Win I am righting something four a blog, I make shore that I am using the write homophones. Eye cannot tell you enough how embarrassing it is win I use the wrong word.
For grammarians—who are really grammar pedants with a penchant for pointing out other folks’ grammatical faux pas—homographic mistakes are the ones most likely to set them off on an eloquently stated tirade. Homophones, if you recall (or have an elementary school-age child still in the house) are those pesky words that are spelled differently but sound the same. The most common of horrific homographic mistakes is to substitute “their” or “there” when you really meant “they’re.” Others abound; we don’t need to point them out, most folks know them when they see them.
Turns out that attacks based on this pervasive grammarian concept are a threat not only to the health and well-being of pedant grammarians, but to users everywhere. They’ve been dubbed “homograph attacks” and, like their language counterparts, they are not new, having first surfaced back in the early aughts, after which they slowly disappeared. They are, however, resurfacing with news that Chrome 57 and Firefox 52 are vulnerable to these attacks today, and they are an excellent mechanism for attackers to execute a phishing attack.
The attacks rely on the historical foundations of the Internet and its origins in the United States. The addressing schemes were designed only to handle English—and to be precise, only ASCII text. Obviously, this became problematic as the Internet expanded to other countries, whose citizens, to many Americans’ surprise, didn’t speak English or rely on ASCII text. As El Reg notes,1 an effort was undertaken by “largely American engineers to resolve this by assigning ASCII-based codes to specific symbols.” El Reg goes on to note that the problem with this approach crops up because some letters (such as a, B, C, i, I, O, and p) are different in other languages but look almost identical to English letters.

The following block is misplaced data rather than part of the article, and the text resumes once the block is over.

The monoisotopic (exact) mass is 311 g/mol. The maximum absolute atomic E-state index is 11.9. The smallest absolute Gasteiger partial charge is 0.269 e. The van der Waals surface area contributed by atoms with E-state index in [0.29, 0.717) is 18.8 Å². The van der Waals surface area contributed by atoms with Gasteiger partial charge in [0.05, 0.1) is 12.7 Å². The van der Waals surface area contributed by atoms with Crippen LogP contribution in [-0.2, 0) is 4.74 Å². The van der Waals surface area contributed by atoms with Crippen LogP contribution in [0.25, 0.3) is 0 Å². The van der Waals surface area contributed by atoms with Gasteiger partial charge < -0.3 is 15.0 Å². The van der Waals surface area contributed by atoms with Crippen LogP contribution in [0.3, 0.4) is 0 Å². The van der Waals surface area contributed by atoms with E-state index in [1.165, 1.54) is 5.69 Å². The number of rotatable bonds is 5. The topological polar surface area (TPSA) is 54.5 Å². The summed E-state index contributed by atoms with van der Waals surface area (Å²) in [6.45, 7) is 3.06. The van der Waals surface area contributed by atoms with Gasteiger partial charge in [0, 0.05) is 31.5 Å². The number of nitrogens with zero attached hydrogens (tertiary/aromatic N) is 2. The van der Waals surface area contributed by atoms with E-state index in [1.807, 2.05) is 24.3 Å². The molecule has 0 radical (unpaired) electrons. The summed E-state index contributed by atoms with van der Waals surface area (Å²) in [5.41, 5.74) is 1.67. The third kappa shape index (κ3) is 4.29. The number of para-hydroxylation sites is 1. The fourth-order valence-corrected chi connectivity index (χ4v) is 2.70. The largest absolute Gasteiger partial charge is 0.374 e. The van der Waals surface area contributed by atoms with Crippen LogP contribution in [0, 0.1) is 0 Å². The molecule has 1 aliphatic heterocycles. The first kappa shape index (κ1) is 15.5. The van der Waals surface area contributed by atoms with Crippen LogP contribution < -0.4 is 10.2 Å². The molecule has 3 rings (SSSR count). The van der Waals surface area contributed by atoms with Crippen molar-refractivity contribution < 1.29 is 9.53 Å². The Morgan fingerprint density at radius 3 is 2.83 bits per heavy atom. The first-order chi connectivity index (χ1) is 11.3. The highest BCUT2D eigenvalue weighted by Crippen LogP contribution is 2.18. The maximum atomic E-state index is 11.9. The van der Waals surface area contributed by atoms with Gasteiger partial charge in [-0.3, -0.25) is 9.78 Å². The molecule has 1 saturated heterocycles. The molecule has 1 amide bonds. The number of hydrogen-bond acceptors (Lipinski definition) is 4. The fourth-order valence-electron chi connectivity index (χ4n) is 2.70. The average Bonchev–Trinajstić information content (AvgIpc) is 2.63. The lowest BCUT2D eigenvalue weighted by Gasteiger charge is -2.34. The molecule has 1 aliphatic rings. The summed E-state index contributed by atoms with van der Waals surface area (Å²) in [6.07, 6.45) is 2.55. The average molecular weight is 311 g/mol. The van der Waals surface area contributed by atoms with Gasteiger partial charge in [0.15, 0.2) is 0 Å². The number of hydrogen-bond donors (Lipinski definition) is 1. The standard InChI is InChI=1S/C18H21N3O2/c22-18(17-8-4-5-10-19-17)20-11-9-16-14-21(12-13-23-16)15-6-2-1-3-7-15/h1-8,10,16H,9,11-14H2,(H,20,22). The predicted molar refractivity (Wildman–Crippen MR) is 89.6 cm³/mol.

By stringing together those codes, you can craft a word that appears to spell out “apple” but doesn’t. It’s a hack, and a ubiquitous one at that. Using what’s called Punycode2 (RFC 34923)—an intermediary between ASCII and Unicode—to code a URI will trick people into thinking they’re visiting apple.com when, in reality, they’re being delivered into the hands of a crafty phisherman. Even hovering over the link won’t give any indication that the link is illegitimate.
Aha, you might be thinking. But, if the link is fake, it won’t be secure, and thus the threat can be easily avoided. Not so, my friend. Wordfence4 has a great blog on this subject (including test domains) and they note, “We even managed to get an SSL certificate for our demonstration attack domain from LetsEncrypt.5 Getting the SSL certificate took us 5 minutes and it was free.” The cost of entry into the phishing tournament has been greatly reduced, thanks to the ability to obtain SSL certs easily and quickly. Secure HTTP is no longer a distinguishing factor when trying to sort out cloned sites from the real thing.